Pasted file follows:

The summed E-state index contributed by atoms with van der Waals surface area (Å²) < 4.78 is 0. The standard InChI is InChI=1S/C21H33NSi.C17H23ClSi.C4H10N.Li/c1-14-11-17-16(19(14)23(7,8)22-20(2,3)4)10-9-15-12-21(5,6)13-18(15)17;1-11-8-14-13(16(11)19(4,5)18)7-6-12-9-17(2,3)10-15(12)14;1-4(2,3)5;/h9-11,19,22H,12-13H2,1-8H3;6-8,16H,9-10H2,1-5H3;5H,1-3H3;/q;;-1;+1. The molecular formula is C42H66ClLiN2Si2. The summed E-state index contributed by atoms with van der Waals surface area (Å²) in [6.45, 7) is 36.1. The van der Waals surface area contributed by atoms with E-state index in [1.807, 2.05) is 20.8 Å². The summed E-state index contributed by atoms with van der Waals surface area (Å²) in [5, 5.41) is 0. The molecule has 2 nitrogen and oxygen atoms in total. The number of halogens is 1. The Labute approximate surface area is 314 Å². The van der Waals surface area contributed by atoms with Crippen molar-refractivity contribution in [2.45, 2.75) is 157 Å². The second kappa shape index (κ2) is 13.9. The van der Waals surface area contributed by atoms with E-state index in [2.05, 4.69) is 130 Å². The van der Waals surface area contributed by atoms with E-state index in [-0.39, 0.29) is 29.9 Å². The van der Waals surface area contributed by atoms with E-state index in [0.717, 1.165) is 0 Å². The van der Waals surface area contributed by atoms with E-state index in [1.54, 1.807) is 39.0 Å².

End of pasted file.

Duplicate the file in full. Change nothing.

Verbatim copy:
The summed E-state index contributed by atoms with van der Waals surface area (Å²) < 4.78 is 0. The standard InChI is InChI=1S/C21H33NSi.C17H23ClSi.C4H10N.Li/c1-14-11-17-16(19(14)23(7,8)22-20(2,3)4)10-9-15-12-21(5,6)13-18(15)17;1-11-8-14-13(16(11)19(4,5)18)7-6-12-9-17(2,3)10-15(12)14;1-4(2,3)5;/h9-11,19,22H,12-13H2,1-8H3;6-8,16H,9-10H2,1-5H3;5H,1-3H3;/q;;-1;+1. The molecular formula is C42H66ClLiN2Si2. The summed E-state index contributed by atoms with van der Waals surface area (Å²) in [6.45, 7) is 36.1. The van der Waals surface area contributed by atoms with E-state index in [1.807, 2.05) is 20.8 Å². The summed E-state index contributed by atoms with van der Waals surface area (Å²) in [5, 5.41) is 0. The molecule has 2 nitrogen and oxygen atoms in total. The number of halogens is 1. The Labute approximate surface area is 314 Å². The van der Waals surface area contributed by atoms with Crippen molar-refractivity contribution in [2.45, 2.75) is 157 Å². The second kappa shape index (κ2) is 13.9. The van der Waals surface area contributed by atoms with E-state index in [2.05, 4.69) is 130 Å². The van der Waals surface area contributed by atoms with E-state index in [-0.39, 0.29) is 29.9 Å². The van der Waals surface area contributed by atoms with E-state index in [0.717, 1.165) is 0 Å². The van der Waals surface area contributed by atoms with E-state index in [1.54, 1.807) is 39.0 Å².